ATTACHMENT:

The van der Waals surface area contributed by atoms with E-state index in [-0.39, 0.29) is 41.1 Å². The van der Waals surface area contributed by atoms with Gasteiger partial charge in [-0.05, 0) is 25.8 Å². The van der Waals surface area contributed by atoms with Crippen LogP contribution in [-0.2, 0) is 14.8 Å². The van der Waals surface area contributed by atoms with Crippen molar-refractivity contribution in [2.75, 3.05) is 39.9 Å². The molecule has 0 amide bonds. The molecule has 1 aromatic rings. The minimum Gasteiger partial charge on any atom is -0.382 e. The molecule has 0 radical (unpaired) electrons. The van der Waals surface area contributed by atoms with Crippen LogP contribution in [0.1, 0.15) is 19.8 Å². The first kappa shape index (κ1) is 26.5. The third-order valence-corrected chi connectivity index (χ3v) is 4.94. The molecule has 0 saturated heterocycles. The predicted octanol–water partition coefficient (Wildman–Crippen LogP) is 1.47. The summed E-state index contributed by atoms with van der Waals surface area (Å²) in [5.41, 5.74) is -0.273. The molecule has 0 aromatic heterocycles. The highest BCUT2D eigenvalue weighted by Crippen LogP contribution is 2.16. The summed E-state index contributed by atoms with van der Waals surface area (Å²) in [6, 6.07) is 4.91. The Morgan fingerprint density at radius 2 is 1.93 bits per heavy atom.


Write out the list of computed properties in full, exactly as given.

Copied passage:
The van der Waals surface area contributed by atoms with E-state index in [-0.39, 0.29) is 41.1 Å². The van der Waals surface area contributed by atoms with Gasteiger partial charge in [-0.05, 0) is 25.8 Å². The van der Waals surface area contributed by atoms with Crippen LogP contribution in [-0.2, 0) is 14.8 Å². The van der Waals surface area contributed by atoms with Crippen molar-refractivity contribution in [2.75, 3.05) is 39.9 Å². The molecule has 0 amide bonds. The molecule has 1 aromatic rings. The minimum Gasteiger partial charge on any atom is -0.382 e. The molecule has 0 radical (unpaired) electrons. The van der Waals surface area contributed by atoms with Crippen LogP contribution in [0.1, 0.15) is 19.8 Å². The first kappa shape index (κ1) is 26.5. The third-order valence-corrected chi connectivity index (χ3v) is 4.94. The molecule has 0 saturated heterocycles. The predicted octanol–water partition coefficient (Wildman–Crippen LogP) is 1.47. The summed E-state index contributed by atoms with van der Waals surface area (Å²) in [5.41, 5.74) is -0.273. The molecule has 0 aromatic heterocycles. The highest BCUT2D eigenvalue weighted by Crippen LogP contribution is 2.16. The summed E-state index contributed by atoms with van der Waals surface area (Å²) in [6, 6.07) is 4.91. The Morgan fingerprint density at radius 2 is 1.93 bits per heavy atom.